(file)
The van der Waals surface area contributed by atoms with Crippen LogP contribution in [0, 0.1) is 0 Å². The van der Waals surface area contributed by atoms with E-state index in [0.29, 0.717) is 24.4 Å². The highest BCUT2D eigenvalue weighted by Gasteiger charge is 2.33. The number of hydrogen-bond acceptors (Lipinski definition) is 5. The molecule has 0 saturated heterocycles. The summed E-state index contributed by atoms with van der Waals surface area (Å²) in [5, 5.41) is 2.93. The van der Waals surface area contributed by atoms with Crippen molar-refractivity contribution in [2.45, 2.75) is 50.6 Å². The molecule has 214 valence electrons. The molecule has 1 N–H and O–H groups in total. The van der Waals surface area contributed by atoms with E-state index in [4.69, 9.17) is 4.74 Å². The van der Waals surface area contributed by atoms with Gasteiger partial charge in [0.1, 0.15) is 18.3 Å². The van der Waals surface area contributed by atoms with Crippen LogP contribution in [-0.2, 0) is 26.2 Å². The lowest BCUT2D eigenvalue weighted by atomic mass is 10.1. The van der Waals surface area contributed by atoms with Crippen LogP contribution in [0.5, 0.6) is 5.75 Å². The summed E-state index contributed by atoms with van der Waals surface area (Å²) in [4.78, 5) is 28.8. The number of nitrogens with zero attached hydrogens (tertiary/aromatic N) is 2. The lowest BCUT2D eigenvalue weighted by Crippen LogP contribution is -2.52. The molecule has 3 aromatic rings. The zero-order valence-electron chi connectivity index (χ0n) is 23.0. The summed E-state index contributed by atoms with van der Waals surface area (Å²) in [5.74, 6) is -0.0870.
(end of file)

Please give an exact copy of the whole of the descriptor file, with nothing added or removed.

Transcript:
The van der Waals surface area contributed by atoms with Crippen LogP contribution in [0, 0.1) is 0 Å². The van der Waals surface area contributed by atoms with E-state index in [0.29, 0.717) is 24.4 Å². The highest BCUT2D eigenvalue weighted by Gasteiger charge is 2.33. The number of hydrogen-bond acceptors (Lipinski definition) is 5. The molecule has 0 saturated heterocycles. The summed E-state index contributed by atoms with van der Waals surface area (Å²) in [5, 5.41) is 2.93. The van der Waals surface area contributed by atoms with Crippen molar-refractivity contribution in [2.45, 2.75) is 50.6 Å². The molecule has 214 valence electrons. The molecule has 1 N–H and O–H groups in total. The van der Waals surface area contributed by atoms with E-state index in [4.69, 9.17) is 4.74 Å². The van der Waals surface area contributed by atoms with Gasteiger partial charge in [0.1, 0.15) is 18.3 Å². The van der Waals surface area contributed by atoms with Crippen LogP contribution in [-0.2, 0) is 26.2 Å². The lowest BCUT2D eigenvalue weighted by atomic mass is 10.1. The van der Waals surface area contributed by atoms with Crippen LogP contribution in [0.5, 0.6) is 5.75 Å². The summed E-state index contributed by atoms with van der Waals surface area (Å²) in [4.78, 5) is 28.8. The number of nitrogens with zero attached hydrogens (tertiary/aromatic N) is 2. The lowest BCUT2D eigenvalue weighted by Crippen LogP contribution is -2.52. The molecule has 3 aromatic rings. The zero-order valence-electron chi connectivity index (χ0n) is 23.0. The summed E-state index contributed by atoms with van der Waals surface area (Å²) in [5.74, 6) is -0.0870.